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HU 3900: China and the World: Evaluating Sources

This guide is designed to help you with your research for HU 3900 Inquiry Seminar: China and the World.

Source Types

Source types make up the scope of the literature you are searching. Common source types include:

  • Books that encompass a single work
  • Books that incorporate many works (encyclopedias, anthologies, etc.)
  • Journal articles (sometimes peer-reviewed)
  • Conference Papers
  • Technical Reports
  • Magazine articles
  • Blog posts
  • Websites

Peer-Reviewed Journals

What are "peer-reviewed" journals?

A peer-reviewed journal is a respected academic publication. Before articles are published within these types of journals, they are sent by the editors of the journal to other scholars in the field ("peers"), often anonymously, to get feedback on the quality of the scholarship, review research methods, as well as relevance or importance to the field. The article may be accepted, often with revisions suggested, or rejected for publication.  

Peer-reviewed journals are highly respected, and researchers wish to have their works published in them. Many often have low acceptance rates.

One way to find peer reviewed articles is to type your keywords into Summon, and then choose the filters for Scholarly & Peer-Reviewed and Journal Article. You can also search our Databases (organized by subject) for peer-reviewed articles.

Evaluation is a Process

The Important Questions of Evaluation: Digging Into Your Sources (3 Levels)

The 5 Ws (and one H) The Surface-Level Questions The Deeper Questions



Who is the author, editor, or creator? Is the author qualified to write about this topic? 

What makes them qualified? First-hand experience? An advanced degree?



What type of document is it? For example, is it a newspaper article? A blog? A government website? A scholarly article? A book?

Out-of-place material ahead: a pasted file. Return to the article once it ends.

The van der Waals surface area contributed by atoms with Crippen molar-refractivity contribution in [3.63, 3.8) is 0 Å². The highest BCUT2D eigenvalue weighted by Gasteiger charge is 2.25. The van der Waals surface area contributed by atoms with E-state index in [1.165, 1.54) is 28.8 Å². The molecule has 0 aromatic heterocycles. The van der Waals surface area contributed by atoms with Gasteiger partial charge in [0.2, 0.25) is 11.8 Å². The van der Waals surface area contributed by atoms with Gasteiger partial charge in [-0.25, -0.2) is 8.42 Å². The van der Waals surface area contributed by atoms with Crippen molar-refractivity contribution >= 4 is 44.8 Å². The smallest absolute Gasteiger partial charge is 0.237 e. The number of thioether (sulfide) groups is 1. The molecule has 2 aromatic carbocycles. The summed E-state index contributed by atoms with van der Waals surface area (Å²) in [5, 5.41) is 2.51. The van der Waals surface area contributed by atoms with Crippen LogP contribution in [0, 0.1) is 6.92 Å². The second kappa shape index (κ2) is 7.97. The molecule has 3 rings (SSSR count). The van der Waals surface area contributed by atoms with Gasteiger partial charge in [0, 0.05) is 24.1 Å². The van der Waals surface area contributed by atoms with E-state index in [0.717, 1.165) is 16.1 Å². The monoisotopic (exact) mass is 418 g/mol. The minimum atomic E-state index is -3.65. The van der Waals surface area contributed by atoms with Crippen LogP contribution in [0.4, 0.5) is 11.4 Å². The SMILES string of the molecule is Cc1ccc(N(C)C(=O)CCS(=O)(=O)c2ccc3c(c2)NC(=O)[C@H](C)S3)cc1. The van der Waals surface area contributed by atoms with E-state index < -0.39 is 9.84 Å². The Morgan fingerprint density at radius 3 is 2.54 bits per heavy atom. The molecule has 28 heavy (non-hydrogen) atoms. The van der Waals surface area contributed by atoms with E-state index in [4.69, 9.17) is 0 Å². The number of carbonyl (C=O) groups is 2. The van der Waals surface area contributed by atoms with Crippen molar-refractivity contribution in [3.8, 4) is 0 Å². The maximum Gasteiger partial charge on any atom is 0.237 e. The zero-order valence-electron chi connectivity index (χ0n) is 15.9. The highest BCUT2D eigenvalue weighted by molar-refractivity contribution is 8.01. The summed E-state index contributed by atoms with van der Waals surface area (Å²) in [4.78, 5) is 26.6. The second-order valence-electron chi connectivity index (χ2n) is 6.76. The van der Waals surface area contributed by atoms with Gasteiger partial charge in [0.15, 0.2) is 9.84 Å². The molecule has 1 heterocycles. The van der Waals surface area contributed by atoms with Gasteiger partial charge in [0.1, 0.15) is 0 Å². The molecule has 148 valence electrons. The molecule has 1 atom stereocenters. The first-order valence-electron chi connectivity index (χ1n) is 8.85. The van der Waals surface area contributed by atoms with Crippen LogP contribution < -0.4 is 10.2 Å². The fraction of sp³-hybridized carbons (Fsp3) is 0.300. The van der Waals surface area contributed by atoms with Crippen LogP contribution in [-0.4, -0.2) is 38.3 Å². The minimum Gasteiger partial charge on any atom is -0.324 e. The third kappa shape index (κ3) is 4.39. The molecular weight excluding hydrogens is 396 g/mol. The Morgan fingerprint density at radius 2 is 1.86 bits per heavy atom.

What is it about?

Some sources have gone through a more rigorous review process than others. Is the source appropriate for the type of research you are doing?



When was this source published? Is the information up-to-date? 

The 'up-to-date'-ness of a source matters more for some research questions than others.



Where did you find the source? A library database? A website?

For websites, what is the URL ending? For example, .com? .gov? .org? .edu? 

There is no 'bad' type of source, but sometimes source types can give you a better idea of where to find certain types of content.



What was the goal of the author or publisher? Is there bias? 

Are those biases disclosed? Do they impact the quality of the information? 



How did the author(s) gather data and information? Did they include citations? Did they derive reasonable conclusions from the research?

What types of sources did the authors cite? Was their work reviewed by anyone else?


Many of these questions will NOT (a) be easy to find answers to and (b) tell you that the source you are reading is 100% credible, but they are still important to ask. Digging into a source itself and finding out more about it is part of the research process.

Evaluating sources is an ongoing activity you will do throughout your research, and it includes evaluation of your own search process.

As you search, pay attention to the keywords and phrases you are using. Are you looking for information that will only confirm what you already suspect, or are you looking for possibly contradictory or opposing information as well? Do you have any 'go-to' sources that you use to find information? Are you looking in too narrow or too broad an area for information?